"We must clean our house," Juan Antonio Samaranch told fellow members of the International Olympic Committee Wednesday. Finally, the longtime IOC president seems to have recognized the severity of the crisis that the Olympic movement faces because of the scandal shrouding the choice of Salt Lake City for the 2002 Winter Games.
The 90 members on hand at Lausanne, Switzerland, began the housecleaning by expelling six of their own for taking "gifts" from Salt Lake City. While this was an unprecedented action in the modern Olympic movement, it is a minimal first step. Evidence of corruption by other IOC members must be pursued. But the real work begins today as the IOC establishes a new system for selection of Olympic sites, creates an ethics commission and launches basic changes in Olympic governance.
We have suggested in the past that Samaranch should resign now. Not surprisingly, however, the committee voted 86 to 2 to keep the Spanish aristocrat in office through his present term, which ends in 2001. Samaranch promised that reform will be his highest priority during his final years in office.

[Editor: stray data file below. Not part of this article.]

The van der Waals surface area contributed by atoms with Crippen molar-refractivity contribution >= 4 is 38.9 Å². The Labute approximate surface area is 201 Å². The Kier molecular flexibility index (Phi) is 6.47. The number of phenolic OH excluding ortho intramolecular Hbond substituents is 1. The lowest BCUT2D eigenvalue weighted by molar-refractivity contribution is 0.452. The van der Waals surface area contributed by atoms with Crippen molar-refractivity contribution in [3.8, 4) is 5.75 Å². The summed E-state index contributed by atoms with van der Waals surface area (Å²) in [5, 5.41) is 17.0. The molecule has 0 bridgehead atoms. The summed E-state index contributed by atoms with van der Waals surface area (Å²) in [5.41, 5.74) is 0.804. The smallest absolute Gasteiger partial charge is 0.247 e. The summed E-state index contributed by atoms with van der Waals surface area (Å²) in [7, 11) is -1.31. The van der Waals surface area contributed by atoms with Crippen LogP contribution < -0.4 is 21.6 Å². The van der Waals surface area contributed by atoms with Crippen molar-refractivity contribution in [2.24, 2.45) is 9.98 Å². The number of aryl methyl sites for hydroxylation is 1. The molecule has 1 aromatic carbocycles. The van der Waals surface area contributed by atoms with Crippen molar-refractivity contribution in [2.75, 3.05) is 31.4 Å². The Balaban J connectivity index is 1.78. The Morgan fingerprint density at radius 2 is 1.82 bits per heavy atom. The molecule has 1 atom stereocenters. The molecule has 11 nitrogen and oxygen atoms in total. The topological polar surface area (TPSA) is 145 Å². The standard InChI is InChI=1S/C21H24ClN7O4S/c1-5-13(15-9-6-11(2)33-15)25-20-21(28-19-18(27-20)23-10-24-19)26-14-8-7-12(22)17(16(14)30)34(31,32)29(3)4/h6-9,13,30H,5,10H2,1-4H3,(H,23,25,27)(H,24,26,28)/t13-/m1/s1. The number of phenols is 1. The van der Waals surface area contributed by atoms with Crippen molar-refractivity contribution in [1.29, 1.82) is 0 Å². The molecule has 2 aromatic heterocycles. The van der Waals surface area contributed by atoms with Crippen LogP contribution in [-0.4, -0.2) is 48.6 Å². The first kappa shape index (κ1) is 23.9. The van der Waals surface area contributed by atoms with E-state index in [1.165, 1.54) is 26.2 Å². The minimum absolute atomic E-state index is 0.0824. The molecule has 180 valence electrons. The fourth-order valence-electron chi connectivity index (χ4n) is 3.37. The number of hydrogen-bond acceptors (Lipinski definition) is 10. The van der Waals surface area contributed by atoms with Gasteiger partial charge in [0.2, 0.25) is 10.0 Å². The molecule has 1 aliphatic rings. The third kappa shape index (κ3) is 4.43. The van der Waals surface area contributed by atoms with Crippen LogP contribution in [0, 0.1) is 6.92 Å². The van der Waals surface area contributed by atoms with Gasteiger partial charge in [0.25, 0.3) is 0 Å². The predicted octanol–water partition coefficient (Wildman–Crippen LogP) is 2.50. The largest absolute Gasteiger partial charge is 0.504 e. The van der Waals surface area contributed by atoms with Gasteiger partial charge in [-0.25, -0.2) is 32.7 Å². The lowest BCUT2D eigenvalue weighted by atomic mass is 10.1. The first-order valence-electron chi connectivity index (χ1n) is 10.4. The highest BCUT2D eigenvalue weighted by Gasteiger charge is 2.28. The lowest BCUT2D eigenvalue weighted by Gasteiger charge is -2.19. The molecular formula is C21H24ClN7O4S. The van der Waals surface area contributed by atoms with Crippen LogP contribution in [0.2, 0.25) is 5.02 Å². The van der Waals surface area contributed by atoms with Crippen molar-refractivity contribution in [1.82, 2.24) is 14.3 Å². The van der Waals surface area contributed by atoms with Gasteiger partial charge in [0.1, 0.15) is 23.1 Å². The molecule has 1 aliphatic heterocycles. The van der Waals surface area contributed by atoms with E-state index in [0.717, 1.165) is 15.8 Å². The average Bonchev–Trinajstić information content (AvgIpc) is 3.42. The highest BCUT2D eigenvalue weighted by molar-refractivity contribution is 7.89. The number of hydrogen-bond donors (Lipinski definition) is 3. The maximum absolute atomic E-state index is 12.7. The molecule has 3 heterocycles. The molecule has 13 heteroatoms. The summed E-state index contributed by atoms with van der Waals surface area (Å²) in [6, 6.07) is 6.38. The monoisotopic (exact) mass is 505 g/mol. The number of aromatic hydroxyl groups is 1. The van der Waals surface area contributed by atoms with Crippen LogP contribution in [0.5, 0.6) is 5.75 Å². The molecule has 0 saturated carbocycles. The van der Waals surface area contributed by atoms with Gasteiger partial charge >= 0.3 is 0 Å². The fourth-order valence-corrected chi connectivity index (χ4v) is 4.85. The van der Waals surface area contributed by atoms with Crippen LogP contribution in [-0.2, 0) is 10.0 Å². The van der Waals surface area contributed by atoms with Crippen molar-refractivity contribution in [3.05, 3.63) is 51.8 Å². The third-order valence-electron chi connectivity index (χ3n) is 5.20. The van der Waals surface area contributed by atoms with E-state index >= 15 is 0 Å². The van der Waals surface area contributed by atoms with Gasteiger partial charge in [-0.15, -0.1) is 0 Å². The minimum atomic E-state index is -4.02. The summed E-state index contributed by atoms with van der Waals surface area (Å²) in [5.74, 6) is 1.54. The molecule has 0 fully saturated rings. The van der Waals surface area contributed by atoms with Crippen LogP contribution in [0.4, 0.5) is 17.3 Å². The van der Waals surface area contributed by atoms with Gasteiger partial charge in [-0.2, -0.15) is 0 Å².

We have to take Samaranch at his word for now. But he must push reform relentlessly between now and the fall, when the IOC meets again. He clearly enjoys the confidence of the members, most of whom serve at his behest. If anyone can convince the IOC that the future of the Olympic movement depends on dramatic reform, perhaps it is Samaranch. And only Samaranch himself can determine the sort of legacy he will leave. He can be remembered as the haughty patrician who allowed scandal and corruption to infect, and potentially destroy, the Olympic movement. Or he can stand in Olympic history as the leader who finally grasped the extent of the damage and responded with the real reform that was needed to restore the Olympics to worldwide credibility.